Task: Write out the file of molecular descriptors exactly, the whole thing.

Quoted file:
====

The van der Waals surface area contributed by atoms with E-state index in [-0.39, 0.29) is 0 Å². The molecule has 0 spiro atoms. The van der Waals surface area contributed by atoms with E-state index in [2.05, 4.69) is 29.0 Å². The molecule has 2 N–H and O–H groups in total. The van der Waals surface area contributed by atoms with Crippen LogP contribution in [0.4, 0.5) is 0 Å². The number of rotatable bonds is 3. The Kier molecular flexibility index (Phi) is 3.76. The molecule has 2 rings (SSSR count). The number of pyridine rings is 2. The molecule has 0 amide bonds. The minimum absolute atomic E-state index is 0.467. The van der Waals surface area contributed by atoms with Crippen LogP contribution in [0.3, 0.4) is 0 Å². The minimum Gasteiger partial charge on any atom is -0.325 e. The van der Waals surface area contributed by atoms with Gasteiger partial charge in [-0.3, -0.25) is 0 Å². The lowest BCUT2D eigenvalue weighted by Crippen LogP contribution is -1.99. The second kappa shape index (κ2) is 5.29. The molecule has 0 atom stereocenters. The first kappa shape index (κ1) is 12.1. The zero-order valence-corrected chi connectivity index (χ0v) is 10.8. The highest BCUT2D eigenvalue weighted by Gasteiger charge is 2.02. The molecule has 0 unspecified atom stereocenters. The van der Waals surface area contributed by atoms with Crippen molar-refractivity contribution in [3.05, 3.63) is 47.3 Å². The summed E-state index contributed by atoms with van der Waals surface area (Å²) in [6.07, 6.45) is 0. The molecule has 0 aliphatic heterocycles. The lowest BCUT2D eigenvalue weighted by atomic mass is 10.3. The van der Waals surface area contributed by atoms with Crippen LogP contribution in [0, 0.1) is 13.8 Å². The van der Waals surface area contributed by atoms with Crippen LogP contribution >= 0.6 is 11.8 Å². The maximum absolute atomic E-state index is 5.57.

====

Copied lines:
The van der Waals surface area contributed by atoms with E-state index in [-0.39, 0.29) is 0 Å². The molecule has 0 spiro atoms. The van der Waals surface area contributed by atoms with E-state index in [2.05, 4.69) is 29.0 Å². The molecule has 2 N–H and O–H groups in total. The van der Waals surface area contributed by atoms with Crippen LogP contribution in [0.4, 0.5) is 0 Å². The number of rotatable bonds is 3. The Kier molecular flexibility index (Phi) is 3.76. The molecule has 2 rings (SSSR count). The number of pyridine rings is 2. The molecule has 0 amide bonds. The minimum absolute atomic E-state index is 0.467. The van der Waals surface area contributed by atoms with Crippen LogP contribution in [0.3, 0.4) is 0 Å². The minimum Gasteiger partial charge on any atom is -0.325 e. The van der Waals surface area contributed by atoms with Gasteiger partial charge in [-0.3, -0.25) is 0 Å². The lowest BCUT2D eigenvalue weighted by Crippen LogP contribution is -1.99. The second kappa shape index (κ2) is 5.29. The molecule has 0 atom stereocenters. The first kappa shape index (κ1) is 12.1. The zero-order valence-corrected chi connectivity index (χ0v) is 10.8. The highest BCUT2D eigenvalue weighted by Gasteiger charge is 2.02. The molecule has 0 unspecified atom stereocenters. The van der Waals surface area contributed by atoms with Crippen molar-refractivity contribution in [3.05, 3.63) is 47.3 Å². The summed E-state index contributed by atoms with van der Waals surface area (Å²) in [6.07, 6.45) is 0. The molecule has 0 aliphatic heterocycles. The lowest BCUT2D eigenvalue weighted by atomic mass is 10.3. The van der Waals surface area contributed by atoms with Crippen LogP contribution in [0, 0.1) is 13.8 Å². The van der Waals surface area contributed by atoms with Crippen LogP contribution >= 0.6 is 11.8 Å². The maximum absolute atomic E-state index is 5.57.